Confidence among builders in the US housing market tumbled more than expected in November to the lowest level in a decade as painfully high inflation and rising borrowing costs forced potential buyers to pull back.
The National Association of Home Builders/Wells Fargo Housing Market Index, which measures the pulse of the single-family housing market, fell for the eleventh consecutive month to 33, marking the worst stretch for the housing market since the survey launched in 1985.
Any reading above 50 is considered positive; prior to this year, the gauge has not entered negative territory since 2012, excluding a brief – but steep – drop in May 2020.
The index has fallen to half of what it was just six months ago, when it stood at 76. It peaked at a 35-year high of 90 in November 2020, buoyed by record-low interest rates at the same time that American homebuyers – flush with cash and eager for more space during the pandemic – started flocking to the suburbs.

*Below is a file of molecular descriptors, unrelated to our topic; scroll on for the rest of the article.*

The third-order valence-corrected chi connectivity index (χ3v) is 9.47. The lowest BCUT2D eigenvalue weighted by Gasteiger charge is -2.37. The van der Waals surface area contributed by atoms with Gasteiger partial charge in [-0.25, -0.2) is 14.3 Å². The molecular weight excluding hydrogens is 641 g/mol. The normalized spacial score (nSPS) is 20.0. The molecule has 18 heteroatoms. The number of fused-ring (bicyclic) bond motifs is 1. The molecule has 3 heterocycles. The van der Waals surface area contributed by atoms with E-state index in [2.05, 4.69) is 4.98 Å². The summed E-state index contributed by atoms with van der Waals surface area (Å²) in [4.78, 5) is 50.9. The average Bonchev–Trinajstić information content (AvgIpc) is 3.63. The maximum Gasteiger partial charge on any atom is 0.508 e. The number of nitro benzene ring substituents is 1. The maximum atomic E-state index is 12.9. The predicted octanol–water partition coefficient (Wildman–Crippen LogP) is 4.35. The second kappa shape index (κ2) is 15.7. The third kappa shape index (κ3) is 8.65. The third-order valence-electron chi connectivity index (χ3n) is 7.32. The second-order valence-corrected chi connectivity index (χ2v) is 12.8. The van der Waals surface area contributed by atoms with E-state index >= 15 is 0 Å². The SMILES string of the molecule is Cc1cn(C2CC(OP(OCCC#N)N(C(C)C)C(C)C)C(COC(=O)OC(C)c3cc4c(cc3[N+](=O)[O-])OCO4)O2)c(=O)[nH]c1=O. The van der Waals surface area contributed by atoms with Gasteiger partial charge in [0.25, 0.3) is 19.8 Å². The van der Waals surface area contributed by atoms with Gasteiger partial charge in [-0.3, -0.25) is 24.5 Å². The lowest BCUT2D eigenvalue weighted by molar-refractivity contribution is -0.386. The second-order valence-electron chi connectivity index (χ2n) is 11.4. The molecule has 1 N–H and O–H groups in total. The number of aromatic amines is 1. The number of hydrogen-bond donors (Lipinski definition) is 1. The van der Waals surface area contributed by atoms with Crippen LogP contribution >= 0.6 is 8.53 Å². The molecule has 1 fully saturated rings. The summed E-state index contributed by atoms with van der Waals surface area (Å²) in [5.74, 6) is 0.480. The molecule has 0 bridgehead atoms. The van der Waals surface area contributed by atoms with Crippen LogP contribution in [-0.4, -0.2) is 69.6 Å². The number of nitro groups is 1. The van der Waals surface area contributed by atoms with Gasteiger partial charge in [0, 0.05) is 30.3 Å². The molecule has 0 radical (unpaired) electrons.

November’s reading was below the median expectations among economists for a decline to 36 from last month’s recording of 38.
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